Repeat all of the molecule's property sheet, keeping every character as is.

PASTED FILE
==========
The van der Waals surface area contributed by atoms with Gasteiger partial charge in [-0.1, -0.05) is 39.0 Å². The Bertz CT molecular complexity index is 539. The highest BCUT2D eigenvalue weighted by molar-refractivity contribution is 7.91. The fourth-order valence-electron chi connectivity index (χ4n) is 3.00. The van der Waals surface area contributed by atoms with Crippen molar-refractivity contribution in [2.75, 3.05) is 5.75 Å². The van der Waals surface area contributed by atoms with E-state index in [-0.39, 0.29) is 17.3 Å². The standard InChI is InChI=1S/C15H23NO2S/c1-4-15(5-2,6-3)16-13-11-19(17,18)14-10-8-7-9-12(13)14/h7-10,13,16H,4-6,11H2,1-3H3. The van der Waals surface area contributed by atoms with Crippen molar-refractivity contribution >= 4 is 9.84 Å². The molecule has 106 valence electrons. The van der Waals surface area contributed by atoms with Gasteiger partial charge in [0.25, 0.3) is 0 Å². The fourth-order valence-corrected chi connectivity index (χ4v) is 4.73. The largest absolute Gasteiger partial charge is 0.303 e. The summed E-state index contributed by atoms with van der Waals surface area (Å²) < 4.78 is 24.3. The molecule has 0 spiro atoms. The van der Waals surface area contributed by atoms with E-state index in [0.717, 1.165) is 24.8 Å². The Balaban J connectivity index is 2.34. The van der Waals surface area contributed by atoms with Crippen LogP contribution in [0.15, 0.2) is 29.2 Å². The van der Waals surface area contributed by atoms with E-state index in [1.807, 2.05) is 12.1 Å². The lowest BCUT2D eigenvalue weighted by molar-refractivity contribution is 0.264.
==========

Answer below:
The van der Waals surface area contributed by atoms with Gasteiger partial charge in [-0.1, -0.05) is 39.0 Å². The Bertz CT molecular complexity index is 539. The highest BCUT2D eigenvalue weighted by molar-refractivity contribution is 7.91. The fourth-order valence-electron chi connectivity index (χ4n) is 3.00. The van der Waals surface area contributed by atoms with Crippen molar-refractivity contribution in [2.75, 3.05) is 5.75 Å². The van der Waals surface area contributed by atoms with E-state index in [-0.39, 0.29) is 17.3 Å². The standard InChI is InChI=1S/C15H23NO2S/c1-4-15(5-2,6-3)16-13-11-19(17,18)14-10-8-7-9-12(13)14/h7-10,13,16H,4-6,11H2,1-3H3. The van der Waals surface area contributed by atoms with Crippen molar-refractivity contribution >= 4 is 9.84 Å². The molecule has 106 valence electrons. The van der Waals surface area contributed by atoms with Gasteiger partial charge in [0.25, 0.3) is 0 Å². The fourth-order valence-corrected chi connectivity index (χ4v) is 4.73. The largest absolute Gasteiger partial charge is 0.303 e. The summed E-state index contributed by atoms with van der Waals surface area (Å²) < 4.78 is 24.3. The molecule has 0 spiro atoms. The van der Waals surface area contributed by atoms with E-state index in [0.717, 1.165) is 24.8 Å². The Balaban J connectivity index is 2.34. The van der Waals surface area contributed by atoms with Crippen LogP contribution in [0.15, 0.2) is 29.2 Å². The van der Waals surface area contributed by atoms with E-state index in [1.807, 2.05) is 12.1 Å². The lowest BCUT2D eigenvalue weighted by molar-refractivity contribution is 0.264.